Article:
Afghan authorities struggled on Thursday to reach a remote area hit by an earthquake that killed some 1,000 people but poor communications and a lack of proper roads hampered their efforts, officials said, as the country’s supreme leader pleaded with the international community for help.
The magnitude 5.9 earthquake struck early on Wednesday about 160 kilometers (100 miles) southeast of Kabul, in arid mountains dotted with small settlements near the border with Pakistan. It struck areas that were already suffering the effects of heavy rain, causing rockfalls and mudslides that hampered rescue efforts.
“We can’t reach the area, the networks are too weak, we’re trying to get updates,” Mohammad Ismail Muawiyah, spokesman for the top Taliban military commander in hardest-hit Paktika province, told Reuters, referring to telephone networks.
The earthquake killed some 1,000 people and injured 1,500, he said. More than 3,000 houses were destroyed. About 600 people had been rescued from various affected areas on Wednesday night, he added.
‘Entire villages brought to the ground’ in deadly Afghan quake
In a rare move, the Taliban’s supreme leader, Haibatullah Akhundzadah, who almost never appears in public, pleaded with the international community and humanitarian organizations “to help the Afghan people affected by this great tragedy and to spare no effort”.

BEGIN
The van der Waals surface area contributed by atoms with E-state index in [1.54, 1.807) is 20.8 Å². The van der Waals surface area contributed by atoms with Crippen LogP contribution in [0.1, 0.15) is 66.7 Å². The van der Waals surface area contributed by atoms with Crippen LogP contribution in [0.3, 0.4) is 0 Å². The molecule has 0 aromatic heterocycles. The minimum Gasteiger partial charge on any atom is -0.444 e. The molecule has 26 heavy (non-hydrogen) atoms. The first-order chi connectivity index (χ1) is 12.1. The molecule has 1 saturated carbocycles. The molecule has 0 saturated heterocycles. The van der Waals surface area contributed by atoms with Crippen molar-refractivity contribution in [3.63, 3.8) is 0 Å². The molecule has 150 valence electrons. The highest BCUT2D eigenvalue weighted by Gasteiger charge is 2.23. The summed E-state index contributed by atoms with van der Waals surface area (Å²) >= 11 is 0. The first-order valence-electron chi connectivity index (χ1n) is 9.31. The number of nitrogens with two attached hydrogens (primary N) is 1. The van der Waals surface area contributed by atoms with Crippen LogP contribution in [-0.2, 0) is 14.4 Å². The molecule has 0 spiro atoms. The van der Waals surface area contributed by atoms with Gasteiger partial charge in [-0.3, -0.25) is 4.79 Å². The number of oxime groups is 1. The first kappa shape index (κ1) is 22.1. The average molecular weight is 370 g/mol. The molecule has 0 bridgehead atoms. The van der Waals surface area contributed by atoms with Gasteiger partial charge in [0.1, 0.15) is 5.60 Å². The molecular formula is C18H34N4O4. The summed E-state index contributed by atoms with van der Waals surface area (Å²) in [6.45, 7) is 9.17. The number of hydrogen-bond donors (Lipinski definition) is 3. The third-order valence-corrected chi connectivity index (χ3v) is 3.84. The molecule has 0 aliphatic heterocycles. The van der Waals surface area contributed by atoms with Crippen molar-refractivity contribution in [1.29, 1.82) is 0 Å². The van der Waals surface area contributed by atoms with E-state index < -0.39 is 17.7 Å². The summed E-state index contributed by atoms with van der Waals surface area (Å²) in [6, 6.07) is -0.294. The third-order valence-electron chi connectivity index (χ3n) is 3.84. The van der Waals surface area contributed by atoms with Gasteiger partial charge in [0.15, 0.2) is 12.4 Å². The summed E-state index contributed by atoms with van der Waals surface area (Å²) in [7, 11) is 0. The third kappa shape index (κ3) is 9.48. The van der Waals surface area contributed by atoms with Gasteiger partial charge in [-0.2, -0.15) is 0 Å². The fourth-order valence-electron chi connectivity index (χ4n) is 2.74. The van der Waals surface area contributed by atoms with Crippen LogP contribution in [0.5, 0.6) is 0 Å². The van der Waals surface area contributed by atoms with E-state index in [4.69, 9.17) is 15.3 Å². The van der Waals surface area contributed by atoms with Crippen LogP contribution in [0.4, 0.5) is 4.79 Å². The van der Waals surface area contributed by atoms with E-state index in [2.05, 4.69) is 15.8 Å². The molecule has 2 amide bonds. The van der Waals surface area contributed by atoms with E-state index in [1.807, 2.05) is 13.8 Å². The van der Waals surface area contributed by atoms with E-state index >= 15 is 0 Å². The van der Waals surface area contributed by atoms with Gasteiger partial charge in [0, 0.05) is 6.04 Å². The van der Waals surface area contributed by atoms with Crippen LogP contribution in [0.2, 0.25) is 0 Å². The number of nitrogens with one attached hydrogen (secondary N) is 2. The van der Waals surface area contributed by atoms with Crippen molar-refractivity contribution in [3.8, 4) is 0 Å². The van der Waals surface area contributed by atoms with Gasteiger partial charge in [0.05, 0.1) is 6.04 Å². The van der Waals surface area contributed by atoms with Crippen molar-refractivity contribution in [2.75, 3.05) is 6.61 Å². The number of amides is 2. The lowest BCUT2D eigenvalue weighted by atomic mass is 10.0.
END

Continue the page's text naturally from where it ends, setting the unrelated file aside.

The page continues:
United Nations Secretary-General Antonio Guterres said the global agency had “fully mobilized” to help, with UN officials confirming the deployment of health teams and supplies of medicine, food, trauma kits and emergency shelter to the quake zone.
The rescue operation will be a major test for the hard-line Islamist Taliban authorities, who took over the country last August after two decades of war and have been cut off from much international assistance because of sanctions. The Taliban-led ministry of defense is leading rescue efforts.
Afghan, international rescuers scramble to reach earthquake zone
Even before the Taliban takeover, Afghanistan’s emergency response teams were stretched to deal with the natural disasters that frequently strike the country. But with only a handful of airworthy planes and helicopters left since the Taliban returned to power, any immediate response to the latest catastrophe is further limited.
Afghan media published pictures of houses reduced to rubble and bodies swathed in blankets on the ground in the hours after the quake struck. Accurate information has been limited from remote mountain villages.
The town of Gayan, close to the epicentre, sustained significant damage with most of its mud-walled buildings damaged or completely collapsed, a Reuters team said.
The town was bustling with Taliban soldiers and ambulances as a helicopter bringing in relief supplies landed nearby, whipping up huge swirls of dust. About 300 people sat on the ground waiting for supplies.
Large parts of South Asia are seismically active because a tectonic plate known as the Indian plate is pushing north into the Eurasian plate.
An earthquake struck the remote Afghan northeast in 2015, killing several hundred people in Afghanistan and nearby northern Pakistan. A 6.1 magnitude quake killed about 1,000 people in northern Afghanistan in 2002. And a 6.1 magnitude quake and subsequent tremors in northeast Afghanistan in 1998 killed at least 4,500 people.
(FRANCE 24 with AP and REUTERS)
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